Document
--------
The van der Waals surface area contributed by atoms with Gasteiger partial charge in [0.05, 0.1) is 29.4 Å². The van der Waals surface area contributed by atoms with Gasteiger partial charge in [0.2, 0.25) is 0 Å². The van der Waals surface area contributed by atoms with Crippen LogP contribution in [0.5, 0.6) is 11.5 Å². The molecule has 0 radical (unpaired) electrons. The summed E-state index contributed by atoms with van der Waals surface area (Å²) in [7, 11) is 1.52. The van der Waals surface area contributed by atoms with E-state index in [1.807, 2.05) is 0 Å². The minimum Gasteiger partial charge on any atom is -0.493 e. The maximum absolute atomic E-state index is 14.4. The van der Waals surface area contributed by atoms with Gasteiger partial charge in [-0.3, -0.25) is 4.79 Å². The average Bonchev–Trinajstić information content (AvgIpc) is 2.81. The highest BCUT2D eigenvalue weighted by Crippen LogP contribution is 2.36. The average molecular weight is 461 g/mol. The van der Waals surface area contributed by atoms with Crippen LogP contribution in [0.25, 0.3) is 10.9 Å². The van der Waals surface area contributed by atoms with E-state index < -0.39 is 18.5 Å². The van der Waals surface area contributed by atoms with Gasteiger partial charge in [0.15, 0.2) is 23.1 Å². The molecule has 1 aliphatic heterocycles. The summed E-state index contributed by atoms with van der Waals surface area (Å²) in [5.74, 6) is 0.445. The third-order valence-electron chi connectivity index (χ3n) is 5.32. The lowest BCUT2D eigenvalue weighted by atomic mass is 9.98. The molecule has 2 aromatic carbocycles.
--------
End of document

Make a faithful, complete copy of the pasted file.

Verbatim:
The van der Waals surface area contributed by atoms with Gasteiger partial charge in [0.05, 0.1) is 29.4 Å². The van der Waals surface area contributed by atoms with Gasteiger partial charge in [0.2, 0.25) is 0 Å². The van der Waals surface area contributed by atoms with Crippen LogP contribution in [0.5, 0.6) is 11.5 Å². The molecule has 0 radical (unpaired) electrons. The summed E-state index contributed by atoms with van der Waals surface area (Å²) in [7, 11) is 1.52. The van der Waals surface area contributed by atoms with E-state index in [1.807, 2.05) is 0 Å². The minimum Gasteiger partial charge on any atom is -0.493 e. The maximum absolute atomic E-state index is 14.4. The van der Waals surface area contributed by atoms with Gasteiger partial charge in [-0.3, -0.25) is 4.79 Å². The average Bonchev–Trinajstić information content (AvgIpc) is 2.81. The highest BCUT2D eigenvalue weighted by Crippen LogP contribution is 2.36. The average molecular weight is 461 g/mol. The van der Waals surface area contributed by atoms with Crippen LogP contribution in [0.25, 0.3) is 10.9 Å². The van der Waals surface area contributed by atoms with E-state index < -0.39 is 18.5 Å². The van der Waals surface area contributed by atoms with Gasteiger partial charge in [0.15, 0.2) is 23.1 Å². The molecule has 1 aliphatic heterocycles. The summed E-state index contributed by atoms with van der Waals surface area (Å²) in [5.74, 6) is 0.445. The third-order valence-electron chi connectivity index (χ3n) is 5.32. The lowest BCUT2D eigenvalue weighted by atomic mass is 9.98. The molecule has 2 aromatic carbocycles.